It’s quiet here in Crested Butte, where summer has yet to take hold in the high country. Conventional thinking says Memorial Day marks the unofficial start of summer, but the reality is that it is still mud season in our mountains. Most trails are in the process of drying out while local mountain bikers are chomping at the bit to ride something other than the handful of trails that are “open”. There is no shortage of parking on Elk Avenue, the main drag in town. I’m ambivalent about this time of the year. We want the local businesses to do well, but we also love having the trails to ourselves when the aspens are leafing out in their yellow-green new growth and the early season wildflowers start strutting their stuff.


sunshine, blue skies, spring aspens

glacier lilies in bloom hang like little lanterns

aglow in sunlight



We’re here to de-winterize our place and do the necessary maintenance on things like the yard and the garden. Window screens are going back up and the flannel sheets have been laundered and folded away for the next four months. But we’re not just here for those things. We’ve been trail running, mountain biking, and hiking. In fact, we were tipped off to a gorgeous locals’ trail that climbs into good huckleberry and potentially porcini territory!

jeremy runs through one of several water crossings

me after a trail run: this is what they mean by mud season

crossing the remnants of a spring avalanche

running trails with amazing views

and lots of flowers!



And much to our surprise, Kaweah made it to June. May was stable for our girl, and that’s about all we could ask for. We didn’t think she’d be coming with us to Crested Butte this time, but she made the trip and has absolutely loved lounging about on the soft lawn and smelling the odors on the mountain breezes while we clear out dead flowers from last year. If she lies in the yard for long enough, the birds will land around her, picking up grass cuttings for their nests or kicking the dirt around in search of bugs to eat. It’s been tranquil.

our champion napper



Following one of our trail runs, Jeremy and I made a beeline for The Secret Stash (I wrote about it a while ago) to grab a late lunch. He was all about the pizza, but I was craving a salad in addition to the pizza. In their old (tiny) location, The Stash used to have plated salads and my favorite was the Gringo Greek. Gringo, because it had lettuce. A proper Greek salad doesn’t have lettuce. I love the proper Greek salad too, because it’s full of crunchy, briny, tomatoey ingredients. Making your own at home is so simple, so fresh, and oh so very good.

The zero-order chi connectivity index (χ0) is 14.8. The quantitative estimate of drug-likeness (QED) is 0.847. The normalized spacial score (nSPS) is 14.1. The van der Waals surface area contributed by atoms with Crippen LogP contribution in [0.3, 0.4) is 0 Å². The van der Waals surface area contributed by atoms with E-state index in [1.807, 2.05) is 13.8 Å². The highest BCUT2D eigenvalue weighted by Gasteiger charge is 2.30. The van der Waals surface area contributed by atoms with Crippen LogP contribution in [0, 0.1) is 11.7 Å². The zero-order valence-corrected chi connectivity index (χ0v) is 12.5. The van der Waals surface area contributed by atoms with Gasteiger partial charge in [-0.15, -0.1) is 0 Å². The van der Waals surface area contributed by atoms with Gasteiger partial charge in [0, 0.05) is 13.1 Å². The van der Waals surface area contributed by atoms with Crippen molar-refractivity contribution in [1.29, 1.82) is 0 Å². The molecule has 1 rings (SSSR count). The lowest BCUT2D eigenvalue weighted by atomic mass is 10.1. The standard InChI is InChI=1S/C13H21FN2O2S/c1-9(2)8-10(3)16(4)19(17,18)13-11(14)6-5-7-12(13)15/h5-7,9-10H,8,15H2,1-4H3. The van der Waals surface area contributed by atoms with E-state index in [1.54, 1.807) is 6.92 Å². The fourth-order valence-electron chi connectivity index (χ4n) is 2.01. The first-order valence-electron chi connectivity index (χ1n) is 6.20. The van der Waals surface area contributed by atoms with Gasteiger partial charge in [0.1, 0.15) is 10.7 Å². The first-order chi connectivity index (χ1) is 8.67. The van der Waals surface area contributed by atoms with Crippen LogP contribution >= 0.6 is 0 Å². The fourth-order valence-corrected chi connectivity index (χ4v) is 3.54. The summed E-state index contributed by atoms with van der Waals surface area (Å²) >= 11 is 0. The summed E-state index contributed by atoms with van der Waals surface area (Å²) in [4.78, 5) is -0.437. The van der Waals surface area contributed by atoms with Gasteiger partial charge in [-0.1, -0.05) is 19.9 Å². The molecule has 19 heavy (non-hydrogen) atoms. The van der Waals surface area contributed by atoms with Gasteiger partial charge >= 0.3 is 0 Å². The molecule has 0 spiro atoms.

cucumbers, tomatoes, red onion, green pepper, lemon, feta, olive oil, olives, capers, oregano



**Jump for more butter**

heading upstream

Wednesday, May 7th, 2014

Recipe: grilled salmon cucumber dill salad

It’s important for us to keep one finger on the pulse of our local backcountry. We are always desiring to know the state of the snow, be it the avalanche conditions or the overall quality of the snow. Is the approach clear of snow, patchy snow, full snow, ice, slush, snirt, corn snow, powder. Part of the reason is to know what gear to bring and the other part is to gauge when we should transition from skiing to hiking.


we hoofed it up to lost lake

the continental divide in the distance

willows in bloom



It has been so warm that we figured the snowpack had another couple of weeks before turning into a junk show. We have been trying to get some turns before putting the skis away for the season. Of course, we’re not the only ones interested in the backcountry conditions. My friend, Erin Block, is a highly-regarded angler whose ears and eyes perk up whenever I post photos and issue an alpine lake report from our ski noodlings in the mountains. See, it’s not just ski whores who love on the mountains.

zipping out through the trees

jeremy skirts the shore of left hand reservoir



If anyone was hoping for an early melt, it looks like Nature has other plans. Stormy volatile weather is moving in and we’ve been experiencing lots of thundersnow, graupel, and hail at our house. They are forecasting a foot of snow for Mother’s Day!

nothing like hail on a trail run to keep your pace up



Despite our return to cold weather, my food cravings have barreled ahead into the heart of spring. I noticed king salmon is showing up at the seafood counters as it is the season. King salmon is amazing stuff, but it’s also outrageously expensive here in landlocked Colorado. I opted for the wild coho salmon that was previously frozen and on sale. It suited my purposes perfectly.

spring greens, cucumbers, dill, olive oil, salt, pepper, lemon, greek yogurt, red onion, salmon

rub the salmon pieces on both sides in a light coat of olive oil

season both sides with salt and pepper



**Jump for more butter**